The Court characterized INS's behavior as misappropriation. Due to the tenuous value of "hot" news, Pitney narrowed the period for which the proprietary right would apply: this doctrine "postpones participation by complainant's competitor in the processes of distribution and reproduction of news that it has not gathered, and only to the extent necessary to prevent that competitor from reaping the fruits of complainant's efforts and expenditure."[9]

The Court justified its creation of a "quasi-property right" in these terms:

[INS] is taking material that has been acquired by AP as the result of organization and the expenditure of labor, skill, and money, and which is salable by AP for money, and that INS in appropriating it and selling it as its own is endeavoring to reap where it has not sown, and by disposing of it to newspapers that are competitors of AP's members is appropriating to itself the harvest of those who have sown.

Stripped of all disguises, the process amounts to an unauthorized interference with the normal operation of AP's legitimate business precisely at the point where the profit is to be reaped, in order to divert a material portion of the profit from those who have earned it to those who have not; with special advantage to INS in the competition because of the fact that it is not burdened with any part of the expense of gathering the news. The transaction speaks for itself and a court of equity ought not to hesitate long in characterizing it as unfair competition in business.

The underlying principle is much the same as that which lies at the base of the equitable theory of consideration in the law of trusts—that he who has fairly paid the price should have the beneficial use of the property. It is no answer to say that AP spends its money for that which is too fugitive or evanescent to be the subject of property. That might, and for the purposes of the discussion we are assuming that it would furnish an answer in a common-law controversy. But in a court of equity, where the question is one of unfair competition, if that which AP has acquired fairly at substantial cost may be sold fairly at substantial profit, a competitor who is misappropriating it for the purpose of disposing of it to his own profit and to the disadvantage of AP cannot be heard to say that it is too fugitive or evanescent to be regarded as property. It has all the attributes of property necessary for determining that a misappropriation of it by a competitor is unfair competition because contrary to good conscience.[10]

Holmes dissent[edit]

Justice Holmes circa 1930

Justice Holmes began by challenging the Court's concept of property or "quasi-property" as the majority opinion terms it:

Property, a creation of law, does not arise from value, although exchangeable—a matter of fact. Many exchangeable values may be destroyed intentionally without compensation. Property depends upon exclusion by law from interference, and a person is not excluded from using any combination of words merely because some one has used it before, even if it took labor and genius to make it. If a given person is to be prohibited from making the use of words that his neighbors are free to make some other ground must be found.[11]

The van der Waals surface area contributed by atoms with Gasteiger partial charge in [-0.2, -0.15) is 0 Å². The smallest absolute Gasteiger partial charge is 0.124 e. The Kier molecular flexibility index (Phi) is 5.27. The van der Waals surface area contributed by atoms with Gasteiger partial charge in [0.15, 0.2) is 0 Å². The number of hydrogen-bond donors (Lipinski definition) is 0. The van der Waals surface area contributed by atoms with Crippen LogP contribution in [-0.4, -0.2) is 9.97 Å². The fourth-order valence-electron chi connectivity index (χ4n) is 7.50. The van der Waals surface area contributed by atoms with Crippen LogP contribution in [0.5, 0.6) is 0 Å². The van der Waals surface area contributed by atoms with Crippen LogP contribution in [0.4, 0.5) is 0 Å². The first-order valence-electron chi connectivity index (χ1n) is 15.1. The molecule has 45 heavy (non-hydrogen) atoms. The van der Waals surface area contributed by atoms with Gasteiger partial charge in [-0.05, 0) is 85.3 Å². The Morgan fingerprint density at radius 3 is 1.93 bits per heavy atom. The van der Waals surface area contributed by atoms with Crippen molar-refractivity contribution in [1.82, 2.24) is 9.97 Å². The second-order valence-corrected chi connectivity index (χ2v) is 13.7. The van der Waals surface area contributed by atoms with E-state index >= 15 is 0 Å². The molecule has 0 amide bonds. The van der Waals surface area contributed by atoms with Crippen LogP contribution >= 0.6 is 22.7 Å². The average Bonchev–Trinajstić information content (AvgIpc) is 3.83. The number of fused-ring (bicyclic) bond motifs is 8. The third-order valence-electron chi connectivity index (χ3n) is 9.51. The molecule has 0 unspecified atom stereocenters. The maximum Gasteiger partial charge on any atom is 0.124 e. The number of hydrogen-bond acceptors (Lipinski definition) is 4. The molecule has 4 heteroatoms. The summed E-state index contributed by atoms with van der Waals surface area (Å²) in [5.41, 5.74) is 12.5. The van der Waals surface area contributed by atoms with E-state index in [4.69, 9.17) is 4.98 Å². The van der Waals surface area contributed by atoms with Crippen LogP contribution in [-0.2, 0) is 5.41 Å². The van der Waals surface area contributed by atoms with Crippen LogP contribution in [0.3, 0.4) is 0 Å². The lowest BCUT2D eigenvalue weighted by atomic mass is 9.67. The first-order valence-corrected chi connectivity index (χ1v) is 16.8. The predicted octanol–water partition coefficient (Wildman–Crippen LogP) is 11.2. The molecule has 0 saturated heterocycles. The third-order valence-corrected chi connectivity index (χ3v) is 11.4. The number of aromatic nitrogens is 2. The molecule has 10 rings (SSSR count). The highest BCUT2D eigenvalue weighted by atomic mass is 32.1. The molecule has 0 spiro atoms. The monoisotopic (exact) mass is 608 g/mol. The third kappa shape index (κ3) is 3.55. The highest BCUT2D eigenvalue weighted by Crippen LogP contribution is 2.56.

Holmes then turned to the law of unfair competition, which the majority claimed was the basis of the ruling. He said the law of unfair competition requires a misrepresentation. If the misrepresentation here is that some people may think AP copied the news from INS, the proper remedy would be only to prohibit INS (for a limited time) from copying from AP unless it provides a notice that it copied from AP.[12]

Brandeis dissent[edit]

Justice Brandeis

Justice Brandeis objected, first, to the creation of a new property right (even if called "quasi-property"): "The knowledge for which protection is sought in the case at bar is not of a kind upon which the law has heretofore conferred the attributes of property; nor is the manner of its acquisition or use nor the purpose to which it is applied, such as has heretofore been recognized as entitling a plaintiff to relief."[13]

Next, he denied that "reaping where another sowed" is an actionable tort:

To appropriate and use for profit, knowledge and ideas produced by other men, without making compensation or even acknowledgment, may be inconsistent with a finer sense of propriety; but, with the exceptions indicated above [i.e., misrepresentation, physical or moral coercion, or by inducing breaches of contract], the law has heretofore sanctioned the practice. Thus it was held that one may ordinarily make and sell anything in any form, may copy with exactness that which another has produced, or may otherwise use his ideas without his consent and without the payment of compensation, and yet not inflict a legal injury; and that ordinarily one is at perfect liberty to find out, if he can by lawful means, trade secrets of another, however valuable, and then use the knowledge so acquired gainfully, although it cost the original owner much in effort and in money to collect or produce.[14]

He objected to the majority's saying that "INS cannot be heard to say" such and such "in a court of equity, where the question is one of unfair competition." He said there was no basis to invoke equity: